Yannick Brusaporco took the CELTA in Lyon, France, at a CELTA Center set up by Mohamed Oummih, of English for Africa. When Mr. Oummih met Yannick, he was impressed by his determination to become an English teacher and his passion for Japan. It is with pride that we observe that Yannick has married determiation and passion to steer his life in the direction he chose. Below, Yannick shares his reflections about being a CELTA-qualified English teacher in Japan.
The Start of the Journey
It has been ten years since I passed my CELTA and I am now working far from my home country.
I have always been interested in foreign languages and linguistics, and as I was planning to work in Japan I attended a CELTA course in France with Mohamed as one of our tutors. English is still a universal language and you can find a job as an English teacher in many countries. So, I passed my CELTA, tried to find a job in Japan from France and having trouble getting interviews, I decided to go back to the university and study for the teacher’s license in France. For a long time, the image Japanese companies and schools had about English was American or British English. So, most job offers required job seekers to be native speakers and as a French citizen I had trouble finding something.
As a teacher I consider myself a forever learner. I had the opportunity to pass the CELTA and I also studied to become a teacher in public schools in France. I could see the differences between teaching in a language school with a CELTA and teaching in public schools. I found this very interesting and I think I was able to grow as a teacher thanks to these experiences.
Teacher Expectations, Public Schools and Language Schools
Teachers and students have expectations. As you gain experience teaching English you will get expectations based on where you are teaching, your students age group, the level of the class your students are attending, sometimes the social and cultural background of your students… Is it a good thing or a bad thing? By having these expectations do you impede your students’ learning? Does it help you come up with specific lesson plans tailored for your students?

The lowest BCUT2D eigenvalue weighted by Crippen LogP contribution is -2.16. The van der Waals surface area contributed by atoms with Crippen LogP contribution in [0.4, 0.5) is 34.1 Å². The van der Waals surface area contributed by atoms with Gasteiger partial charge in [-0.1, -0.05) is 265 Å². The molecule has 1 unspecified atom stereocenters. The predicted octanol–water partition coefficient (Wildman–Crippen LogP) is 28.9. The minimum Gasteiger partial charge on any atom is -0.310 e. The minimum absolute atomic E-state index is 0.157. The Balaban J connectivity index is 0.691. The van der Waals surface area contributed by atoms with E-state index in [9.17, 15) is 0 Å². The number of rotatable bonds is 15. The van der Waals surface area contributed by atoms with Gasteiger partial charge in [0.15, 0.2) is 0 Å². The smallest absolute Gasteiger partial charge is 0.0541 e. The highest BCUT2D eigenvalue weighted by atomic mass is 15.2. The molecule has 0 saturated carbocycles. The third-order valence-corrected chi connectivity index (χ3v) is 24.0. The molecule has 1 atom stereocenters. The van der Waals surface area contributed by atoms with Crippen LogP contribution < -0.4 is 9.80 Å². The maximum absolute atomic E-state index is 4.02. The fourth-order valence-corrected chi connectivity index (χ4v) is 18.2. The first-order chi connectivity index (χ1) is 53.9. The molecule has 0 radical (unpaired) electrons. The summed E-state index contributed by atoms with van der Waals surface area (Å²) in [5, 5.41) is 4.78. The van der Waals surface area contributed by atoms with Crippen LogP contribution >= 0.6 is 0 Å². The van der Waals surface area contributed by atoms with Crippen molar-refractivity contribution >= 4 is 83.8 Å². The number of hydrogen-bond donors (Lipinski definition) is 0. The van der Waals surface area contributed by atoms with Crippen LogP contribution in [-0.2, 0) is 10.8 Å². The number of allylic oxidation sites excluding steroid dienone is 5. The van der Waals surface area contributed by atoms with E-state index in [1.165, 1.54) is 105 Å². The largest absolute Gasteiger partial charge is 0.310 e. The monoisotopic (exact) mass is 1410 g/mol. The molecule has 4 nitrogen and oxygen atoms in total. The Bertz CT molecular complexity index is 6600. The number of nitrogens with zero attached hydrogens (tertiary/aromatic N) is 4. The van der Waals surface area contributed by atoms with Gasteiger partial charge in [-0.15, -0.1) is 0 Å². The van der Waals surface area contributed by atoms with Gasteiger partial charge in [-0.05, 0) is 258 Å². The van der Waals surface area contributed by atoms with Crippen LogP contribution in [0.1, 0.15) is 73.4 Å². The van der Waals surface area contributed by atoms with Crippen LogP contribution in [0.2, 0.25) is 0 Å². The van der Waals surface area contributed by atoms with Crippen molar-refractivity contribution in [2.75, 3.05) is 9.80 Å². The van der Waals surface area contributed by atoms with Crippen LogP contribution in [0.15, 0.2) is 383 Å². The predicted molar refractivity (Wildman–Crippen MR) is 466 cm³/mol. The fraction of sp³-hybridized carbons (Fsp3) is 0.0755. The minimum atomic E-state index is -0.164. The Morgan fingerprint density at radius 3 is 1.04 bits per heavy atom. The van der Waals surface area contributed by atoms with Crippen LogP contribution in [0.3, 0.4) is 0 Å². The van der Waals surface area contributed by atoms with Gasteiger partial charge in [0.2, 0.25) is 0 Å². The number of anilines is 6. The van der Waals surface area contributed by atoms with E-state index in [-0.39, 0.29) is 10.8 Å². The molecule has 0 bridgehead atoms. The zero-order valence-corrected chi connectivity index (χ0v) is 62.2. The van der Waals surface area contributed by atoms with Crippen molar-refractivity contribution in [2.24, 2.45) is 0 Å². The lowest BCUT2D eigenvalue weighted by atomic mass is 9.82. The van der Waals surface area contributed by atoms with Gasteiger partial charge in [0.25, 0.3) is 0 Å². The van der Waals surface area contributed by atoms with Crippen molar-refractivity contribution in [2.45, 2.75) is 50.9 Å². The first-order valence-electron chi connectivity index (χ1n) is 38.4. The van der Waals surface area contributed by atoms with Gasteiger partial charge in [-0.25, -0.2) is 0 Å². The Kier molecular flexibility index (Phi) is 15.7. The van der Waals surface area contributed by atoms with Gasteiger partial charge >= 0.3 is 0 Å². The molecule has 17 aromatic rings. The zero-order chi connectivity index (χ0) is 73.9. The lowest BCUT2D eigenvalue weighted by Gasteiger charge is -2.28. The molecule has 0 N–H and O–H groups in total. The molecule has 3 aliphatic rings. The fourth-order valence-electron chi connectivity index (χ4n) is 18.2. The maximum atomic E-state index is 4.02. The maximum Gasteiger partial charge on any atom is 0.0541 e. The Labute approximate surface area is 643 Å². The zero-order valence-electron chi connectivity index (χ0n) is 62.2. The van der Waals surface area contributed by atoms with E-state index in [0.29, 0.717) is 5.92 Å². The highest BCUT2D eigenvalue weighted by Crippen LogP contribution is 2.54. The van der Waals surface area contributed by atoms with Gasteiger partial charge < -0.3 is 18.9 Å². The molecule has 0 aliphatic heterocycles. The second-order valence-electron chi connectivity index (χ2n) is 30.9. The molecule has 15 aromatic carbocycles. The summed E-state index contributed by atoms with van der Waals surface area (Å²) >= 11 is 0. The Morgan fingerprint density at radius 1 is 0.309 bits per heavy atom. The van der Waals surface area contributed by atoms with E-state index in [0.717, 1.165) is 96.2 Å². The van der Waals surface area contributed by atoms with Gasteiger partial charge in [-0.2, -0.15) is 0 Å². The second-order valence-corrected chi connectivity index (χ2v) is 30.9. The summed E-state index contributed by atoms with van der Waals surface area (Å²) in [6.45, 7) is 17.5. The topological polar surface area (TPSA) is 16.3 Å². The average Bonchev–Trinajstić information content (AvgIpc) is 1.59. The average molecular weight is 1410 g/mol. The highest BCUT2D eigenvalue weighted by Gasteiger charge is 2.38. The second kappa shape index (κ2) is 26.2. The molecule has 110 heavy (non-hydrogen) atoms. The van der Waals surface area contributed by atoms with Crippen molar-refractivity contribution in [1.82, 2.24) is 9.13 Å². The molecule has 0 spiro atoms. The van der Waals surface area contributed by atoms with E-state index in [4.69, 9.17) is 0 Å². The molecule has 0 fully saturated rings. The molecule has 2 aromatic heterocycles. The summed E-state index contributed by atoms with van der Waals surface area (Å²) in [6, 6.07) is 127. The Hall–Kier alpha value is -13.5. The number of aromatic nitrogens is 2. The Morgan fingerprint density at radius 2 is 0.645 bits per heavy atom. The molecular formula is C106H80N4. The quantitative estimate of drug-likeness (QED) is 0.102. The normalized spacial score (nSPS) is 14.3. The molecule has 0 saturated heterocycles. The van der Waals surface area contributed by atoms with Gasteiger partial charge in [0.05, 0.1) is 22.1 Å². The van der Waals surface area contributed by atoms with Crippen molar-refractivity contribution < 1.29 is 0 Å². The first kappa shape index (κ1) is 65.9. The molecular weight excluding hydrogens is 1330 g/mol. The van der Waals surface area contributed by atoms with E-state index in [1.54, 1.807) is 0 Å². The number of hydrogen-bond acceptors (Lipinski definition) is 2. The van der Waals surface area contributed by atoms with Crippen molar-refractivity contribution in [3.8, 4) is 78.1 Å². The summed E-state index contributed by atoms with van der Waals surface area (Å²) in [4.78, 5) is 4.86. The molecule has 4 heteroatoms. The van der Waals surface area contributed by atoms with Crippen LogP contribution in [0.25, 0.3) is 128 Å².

Knowing about both public schools and language schools helps us to grow as teachers. If you work in a language school, I think that it is easier to teach your students if you know where they are coming from, for example how much English they have learned at school and how they studied it. At the same time the set of skills needed to teach in a language school are useful in public schools too. Sometimes public school’s English can be too far from the students’ reality and they will not be as engaged in the learning process as they could be. Whereas teaching in a language school requires you to think about your students’ expectations and a more practical approach at teaching English. Teaching in Japan
I have a Master degree in Japanese Culture and Literature, so I also had expectations coming to Japan. I now work as an Assistant Language Teacher here. I am dispatched by my company to schools in the Nagano prefecture (mostly small villages in the mountains). I have been working here for seven years and it had me thinking about the things I learned in France. I studied the Japanese language at the university and knew their phonological system, their grammar and the structure of their sentences. I am dispatched at Elementary schools and Junior High schools and as soon as I started working I could see these problems listening to my students. So, I started working more on my phonics to be able to teach it to them. I could see the difference between my young learners at Elementary and the teenagers at Junior High. It can be hard to fix old habits.
It is fascinating to work in a foreign country. Your approach to your teaching and your relation between all the languages you know can change a lot. Also working with different age groups is interesting. I worked in my previous village for six years. It is a very small village and the students all go to the same Elementary school and when they graduate they go to the same Junior High school. The students I had at JH were the students I had at ES. Being able to follow your students for such a long time is a blessing and a curse as a teacher. It is a blessing because you know where they come from as English learners, but it is a curse because you have a strong opinion about their level and what they can do. It took me some time and introspection to break free from these expectations.